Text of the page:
The Break-Even Point
“A total vehicle output of 7,000 vehicles per week, or 350,000 per year, should enable Tesla to become sustainably profitable for the first time in our history”
My 2¢: Tesla is saying that their break-even point is below annual production of 350,000 units – 7000 cars per week.
Model 3 Production
“During the month of July, we have repeated weekly production of
approximately 5,000 Model 3 cars multiple times while also producing 2,000 Model S and X per week.”
2¢: Tesla says it has repeatedly hit 5,000 Model 3 weekly production which means that they are close but yet to average 5,000 every week. Model S and X have now nicely settled down at 2000 units per week.
Tesla now expects weekly production average to be around 5,000 Model 3s and 2000 Model S and X during the third quarter. If achieved, Tesla could be looking at production of nearly 80,000 to 90,000 units during the quarter. A massive step up from the 53,339 units Tesla built during the second quarter.
“We aim to increase production to 10,000 Model 3s per week as fast as we can.”
2¢: Tesla expects to reach this goal some time next year, not later this year as many of us expected. Tesla says that a majority of its production lines will be ready for production at this rate, but expects lower capacity in certain places and supply/supplier constraints.
Model S and Model X
“Demand for Model S and Model X vehicles remains high, with Q2 2018 being our highest ever Q2 for Model S and Model X orders.”
2¢: I was expecting Tesla to give enough color on Model S and Model X orders, mainly as a response to Needham Analyst Rajvindra Gill triggering a massive discussion around lackluster Model S and X sales as he downgraded Tesla stock to sell last month.
My own research showed clearly that except for China, Tesla Model S and X demand remained robust in all parts of the world.
According to Tesla, Model S and X orders were the highest ever in Q2-2018.
“While tariffs on vehicle imports to China have recently decreased to 15%, imports specifically from the US have increased to 40%. As a result, we had to adjust pricing in China in order to partially offset this increased cost. This will likely have some negative impact on our volumes in China in the near term. However, we do not expect our global vehicle deliveries to be heavily impacted since we will partially divert deliveries to North America and Europe if necessary. “
2¢: This makes it clear that Tesla expects sales in China to be hurt due to import tariff induced price increase. Tesla expects to offset sales decline in China by diverting deliveries to North America and Europe. With Tesla placing a cap on Model S and Model X deliveries for the year, which is nearly the same as they did last year, Tesla should be able to compensate its shortfall in China by tapping into other markets.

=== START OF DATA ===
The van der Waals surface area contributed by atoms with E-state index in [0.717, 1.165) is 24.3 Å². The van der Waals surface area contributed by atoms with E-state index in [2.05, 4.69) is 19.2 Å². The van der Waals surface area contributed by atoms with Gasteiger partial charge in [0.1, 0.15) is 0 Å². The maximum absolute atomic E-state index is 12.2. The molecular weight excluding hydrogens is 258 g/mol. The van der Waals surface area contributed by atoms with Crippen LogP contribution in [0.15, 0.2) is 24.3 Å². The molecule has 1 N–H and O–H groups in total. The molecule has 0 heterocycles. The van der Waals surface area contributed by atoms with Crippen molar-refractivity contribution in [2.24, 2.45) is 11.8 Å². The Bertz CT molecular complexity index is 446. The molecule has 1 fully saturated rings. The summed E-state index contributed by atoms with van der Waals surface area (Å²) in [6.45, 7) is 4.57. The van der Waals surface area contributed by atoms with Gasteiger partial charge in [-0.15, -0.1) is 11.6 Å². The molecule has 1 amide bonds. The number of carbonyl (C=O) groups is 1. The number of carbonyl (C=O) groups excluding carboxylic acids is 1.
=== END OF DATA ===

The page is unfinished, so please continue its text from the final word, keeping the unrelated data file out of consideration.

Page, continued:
“Tesla-owned Gigafactory 3 in Shanghai; Initial capacity is expected to be roughly 250,000 vehicles and battery packs per year, and will grow to 500,000, with the first cars expected to roll off the production line in about three years.”
“Initial investment will not start in any significant way until 2019, with much of it expected to be funded through local debt.”
“So with respect to Gigafactory CapEx, I think we learned a tremendous amount with Gigafactory 1, and we’re confident that we can do the Gigafactory in China for a lot less. I think it’s probably closer to – this is just a guess, but probably closer to $2 billion, and that should be at a higher – and that would be sort of at the 250,000 vehicle per year rate.”
2¢: One of the most discussed topic after Tesla’s second quarter earnings call was the unexpectedly low price tag of Gigafactory 3, $2 billion. But if you look at it closely you will realize that Elon is talking about an initial production capacity of 250,000 for Giga 3, which is half the capacity of Giga 1.
The $2 billion is for reaching a production rate of 250k units per year. Not 500k
“In Q2, we opened 103 new Supercharger locations for a total of 1,308 Supercharger stations and in late June celebrated our 10,000th Supercharger stall opening.”
2¢: Tesla’s aggressive spending cuts in the last few months made a lot of people speculate that the electric car maker might slowdown its supercharger expansion spree. But we are yet to see any evidence.
“We have significantly cut back on our capex projections as a result of our revised strategy to grow capacity with our existing Model 3 lines rather than adding all new lines. Our total 2018 capex is expected to be slightly below $2.5 billion, which is significantly below the total 2017 level of $3.4 billion.”
“CapEx growing from 5,000 to 10,000 is a tiny fraction of the CapEx needed to grow from 0 to 5,000 Model 3s”, said Elon Musk during the Q2 earnings call.